INDIANAPOLIS -- Attorneys for convenience stores told a federal judge on Thursday to freeze enforcement of an Indiana law that bars them from selling cold beer as unfair and unconstitutional, while the state said the stores can't prove the decades-old law harms them.
Under Indiana law, liquor stores are allowed to sell cold beer, while grocery stores, drug stores and convenience stores aren't.
John Maley, the attorney representing the Indiana Petroleum Marketers and Convenience Store Association and three convenience store chains, told Judge Richard L. Young that the law essentially contradicts itself.
Maley said convenience stores can legally sell chilled wine and wine coolers with a higher alcohol content than beer, and the ban is generally enforced only in larger cities, not in small towns with fewer police. When the law is enforced, he said, it depends on officers' sense of touch, not a thermometer.
"There is no reason for that. It doesn't make sense," Maley said.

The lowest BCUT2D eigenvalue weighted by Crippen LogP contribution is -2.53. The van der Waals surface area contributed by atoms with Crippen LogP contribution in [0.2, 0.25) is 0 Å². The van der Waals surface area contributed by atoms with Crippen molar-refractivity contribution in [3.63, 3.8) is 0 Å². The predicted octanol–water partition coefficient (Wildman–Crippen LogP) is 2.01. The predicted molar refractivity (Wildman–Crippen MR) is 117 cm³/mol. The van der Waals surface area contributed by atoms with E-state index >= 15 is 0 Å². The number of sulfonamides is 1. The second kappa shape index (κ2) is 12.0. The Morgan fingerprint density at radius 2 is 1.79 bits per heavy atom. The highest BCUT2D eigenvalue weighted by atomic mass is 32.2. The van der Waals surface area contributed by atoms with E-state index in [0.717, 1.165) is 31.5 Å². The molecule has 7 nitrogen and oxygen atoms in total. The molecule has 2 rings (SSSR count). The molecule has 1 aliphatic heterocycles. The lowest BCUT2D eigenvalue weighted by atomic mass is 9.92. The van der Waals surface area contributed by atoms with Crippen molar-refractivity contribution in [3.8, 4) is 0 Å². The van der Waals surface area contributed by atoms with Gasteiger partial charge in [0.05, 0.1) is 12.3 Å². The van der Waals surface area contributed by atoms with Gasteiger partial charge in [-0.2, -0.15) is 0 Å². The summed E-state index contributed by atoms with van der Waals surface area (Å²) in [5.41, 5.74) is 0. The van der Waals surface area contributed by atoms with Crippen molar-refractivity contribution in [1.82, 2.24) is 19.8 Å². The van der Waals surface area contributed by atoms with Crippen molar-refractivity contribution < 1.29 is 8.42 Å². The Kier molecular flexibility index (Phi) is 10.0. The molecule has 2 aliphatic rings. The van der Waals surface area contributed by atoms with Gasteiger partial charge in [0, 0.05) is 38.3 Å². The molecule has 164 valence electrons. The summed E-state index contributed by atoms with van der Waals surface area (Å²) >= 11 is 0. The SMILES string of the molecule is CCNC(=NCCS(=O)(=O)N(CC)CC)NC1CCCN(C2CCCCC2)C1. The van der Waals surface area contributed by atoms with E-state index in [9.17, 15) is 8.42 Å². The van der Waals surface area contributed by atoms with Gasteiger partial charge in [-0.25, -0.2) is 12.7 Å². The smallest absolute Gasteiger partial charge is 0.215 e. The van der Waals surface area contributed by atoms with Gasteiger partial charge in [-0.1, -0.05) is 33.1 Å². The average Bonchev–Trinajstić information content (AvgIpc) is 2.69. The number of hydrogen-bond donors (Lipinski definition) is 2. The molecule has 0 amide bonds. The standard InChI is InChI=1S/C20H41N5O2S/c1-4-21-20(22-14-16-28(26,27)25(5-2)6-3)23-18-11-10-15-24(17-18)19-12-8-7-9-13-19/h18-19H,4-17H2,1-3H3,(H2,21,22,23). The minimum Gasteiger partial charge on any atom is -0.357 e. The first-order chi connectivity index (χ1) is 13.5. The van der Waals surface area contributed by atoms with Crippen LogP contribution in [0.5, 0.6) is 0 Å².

The law was written when modern convenience stores didn't exist, he said, and drug stores and grocery stores were just pharmacies and supermarkets.
Deputy Attorney General Ken Joel said the trade group, which represents the convenience stores Thorntons Inc., Ricker Oil Company and Freedom Oil, can't prove the law has done them any harm because the industry has swollen despite the cold beer ban.
"It's about making more money," Joel said.
"Why does the Legislature allow cold wine to be sold, but not cold beer?" Young asked.
Joel replied that the distinction was a "legislative prerogative."
He argued that liquor stores must abide by stricter alcohol laws than convenience stores. Customers must be over 21 to enter, and employees must undergo special training -- rules that don't apply to convenience store workers.
Retired state excise police Major Robin Poindexter testified that a survey of stores conducted by officers monitoring undercover underage purchasers found that 40 percent of retailers that sold alcohol sold to the minors, and liquor stores sold to them more often than convenience stores did.
But when Maley showed him a trio of high-tech thermometers he had bought on Amazon.com, the former officer said police used none of them. Determining whether or not beer is cold depends on an officer's sense of touch, he said.
Poindexter also said that Indiana residents can buy cold beer at convenience stores in neighboring Illinois, Ohio and Michigan.